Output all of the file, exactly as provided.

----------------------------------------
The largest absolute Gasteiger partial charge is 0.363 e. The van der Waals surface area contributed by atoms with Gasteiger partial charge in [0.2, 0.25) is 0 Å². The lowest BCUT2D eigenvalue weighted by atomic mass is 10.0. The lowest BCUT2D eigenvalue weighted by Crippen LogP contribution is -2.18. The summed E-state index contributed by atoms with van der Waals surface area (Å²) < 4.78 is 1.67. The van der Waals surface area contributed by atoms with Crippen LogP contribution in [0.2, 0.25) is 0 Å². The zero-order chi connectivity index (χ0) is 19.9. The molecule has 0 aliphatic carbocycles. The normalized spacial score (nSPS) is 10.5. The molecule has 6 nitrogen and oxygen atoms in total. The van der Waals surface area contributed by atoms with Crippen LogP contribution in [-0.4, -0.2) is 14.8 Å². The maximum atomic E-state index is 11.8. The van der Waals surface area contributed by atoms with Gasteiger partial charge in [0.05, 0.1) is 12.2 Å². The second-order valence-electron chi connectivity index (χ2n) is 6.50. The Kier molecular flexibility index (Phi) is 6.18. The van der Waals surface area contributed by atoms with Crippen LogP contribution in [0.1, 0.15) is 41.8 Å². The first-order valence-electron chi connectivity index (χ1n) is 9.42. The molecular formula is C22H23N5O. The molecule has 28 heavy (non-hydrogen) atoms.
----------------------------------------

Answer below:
The largest absolute Gasteiger partial charge is 0.363 e. The van der Waals surface area contributed by atoms with Gasteiger partial charge in [0.2, 0.25) is 0 Å². The lowest BCUT2D eigenvalue weighted by atomic mass is 10.0. The lowest BCUT2D eigenvalue weighted by Crippen LogP contribution is -2.18. The summed E-state index contributed by atoms with van der Waals surface area (Å²) < 4.78 is 1.67. The van der Waals surface area contributed by atoms with Crippen LogP contribution in [0.2, 0.25) is 0 Å². The zero-order chi connectivity index (χ0) is 19.9. The molecule has 0 aliphatic carbocycles. The normalized spacial score (nSPS) is 10.5. The molecule has 6 nitrogen and oxygen atoms in total. The van der Waals surface area contributed by atoms with Crippen LogP contribution in [-0.4, -0.2) is 14.8 Å². The maximum atomic E-state index is 11.8. The van der Waals surface area contributed by atoms with Gasteiger partial charge in [0.05, 0.1) is 12.2 Å². The second-order valence-electron chi connectivity index (χ2n) is 6.50. The Kier molecular flexibility index (Phi) is 6.18. The van der Waals surface area contributed by atoms with Crippen LogP contribution in [0.1, 0.15) is 41.8 Å². The first-order valence-electron chi connectivity index (χ1n) is 9.42. The molecular formula is C22H23N5O. The molecule has 28 heavy (non-hydrogen) atoms.